There is no tribality here (well not in this thread, at least ;-).
It's just that, IIUC, your question is about porting from C# to C++/
CLI, which is a different language than C++.
 
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D

dave_mikesell

I didn't know we were so tribal about what we could talk about here.
You'd think the C++ experts would jump at the chance to help with
questions of this nature.

Chances are if anyone here knew the CLR, they might offer help, along
with a gentle nudge to the right newsgroup.

It's not that we're tribal, it's that we don't want the newsgroup
flooded with platform-specific questions when newsgroups dedicated to
those platforms exist. Pointing you in their direction is meant to
be help, not serve as a personal attack.

I could ask OpenGL questions here, but why would I when
comp.graphics.api.opengl exists?
 
P

peter koch

Greetings group,

I am stumped by the following situation: I completed a phase in coding
my design in C# and all was smooth as silk, until I began the
conversion to C++ for an embedded non-M$ platform (RHEL box).  The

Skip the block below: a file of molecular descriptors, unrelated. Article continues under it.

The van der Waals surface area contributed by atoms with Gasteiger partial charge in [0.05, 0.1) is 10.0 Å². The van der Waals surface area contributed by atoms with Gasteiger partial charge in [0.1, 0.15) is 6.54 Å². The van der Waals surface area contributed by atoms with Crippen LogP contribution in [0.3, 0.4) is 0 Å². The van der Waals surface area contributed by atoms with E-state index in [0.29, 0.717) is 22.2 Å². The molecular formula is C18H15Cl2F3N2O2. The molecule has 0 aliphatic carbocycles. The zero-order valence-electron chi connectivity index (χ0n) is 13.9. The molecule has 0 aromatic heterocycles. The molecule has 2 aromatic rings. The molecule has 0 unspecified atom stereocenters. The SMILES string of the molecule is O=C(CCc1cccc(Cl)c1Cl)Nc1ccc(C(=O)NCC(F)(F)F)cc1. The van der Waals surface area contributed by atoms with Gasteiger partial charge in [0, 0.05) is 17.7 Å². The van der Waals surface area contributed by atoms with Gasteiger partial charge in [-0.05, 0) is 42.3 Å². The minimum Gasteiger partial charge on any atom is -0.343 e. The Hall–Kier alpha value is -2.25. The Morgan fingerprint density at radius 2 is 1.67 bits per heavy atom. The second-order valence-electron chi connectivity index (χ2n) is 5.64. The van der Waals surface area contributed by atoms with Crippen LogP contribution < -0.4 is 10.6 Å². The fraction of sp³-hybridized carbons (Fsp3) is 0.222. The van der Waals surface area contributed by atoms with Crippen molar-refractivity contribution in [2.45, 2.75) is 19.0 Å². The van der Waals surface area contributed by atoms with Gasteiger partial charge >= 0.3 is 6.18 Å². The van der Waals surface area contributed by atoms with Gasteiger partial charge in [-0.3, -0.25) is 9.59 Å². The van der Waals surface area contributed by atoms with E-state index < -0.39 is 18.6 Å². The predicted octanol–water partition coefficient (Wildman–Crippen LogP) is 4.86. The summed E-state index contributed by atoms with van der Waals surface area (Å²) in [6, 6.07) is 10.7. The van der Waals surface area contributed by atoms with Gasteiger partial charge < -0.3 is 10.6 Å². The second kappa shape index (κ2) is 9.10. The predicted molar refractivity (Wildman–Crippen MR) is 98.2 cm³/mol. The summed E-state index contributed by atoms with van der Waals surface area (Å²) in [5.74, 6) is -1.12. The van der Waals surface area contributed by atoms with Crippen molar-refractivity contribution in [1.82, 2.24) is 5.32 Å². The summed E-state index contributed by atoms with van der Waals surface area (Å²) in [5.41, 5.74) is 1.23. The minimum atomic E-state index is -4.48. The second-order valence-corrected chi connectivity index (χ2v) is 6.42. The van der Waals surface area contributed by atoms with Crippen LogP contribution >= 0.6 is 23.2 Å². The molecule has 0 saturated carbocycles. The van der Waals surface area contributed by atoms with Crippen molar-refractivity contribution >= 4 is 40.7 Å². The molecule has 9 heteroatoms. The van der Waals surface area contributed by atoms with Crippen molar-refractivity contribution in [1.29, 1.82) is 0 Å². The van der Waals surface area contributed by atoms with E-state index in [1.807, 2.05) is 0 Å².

problem I am running into is the following: I just want to convert the
C# lock(this) statement into C++ but no matter what I do, the compiler
balks.  I am using MS VS2005.  Here's the long and short of it:

#include <msclr\lock.h>

using namespace msclr;  // Also set /clr compile option in the project

This is not a standard namespace.
properties

// Inside my class' .cpp

void MyClass::flush()
{
    // Method serves to do one thing and one thing only - clear both
queues
    lock(this); // *** offending LOC

And lock is not a standard function...

[snip]

My guess is that you are compiling for C++/CLR. That name is quite
unfortunate, because it is not C++. I do not know if I qualify as a C+
+ expert, but I do believe that I know the language very well, but we
are in no position to help you here. Microsoft has lots of groups and
lots of knowledgeable experts participate in that group (many of them
I believe, are from Microsoft). So ask your question there - it serves
you much better (and far better than your questioning the topicality
of your posts).

/Peter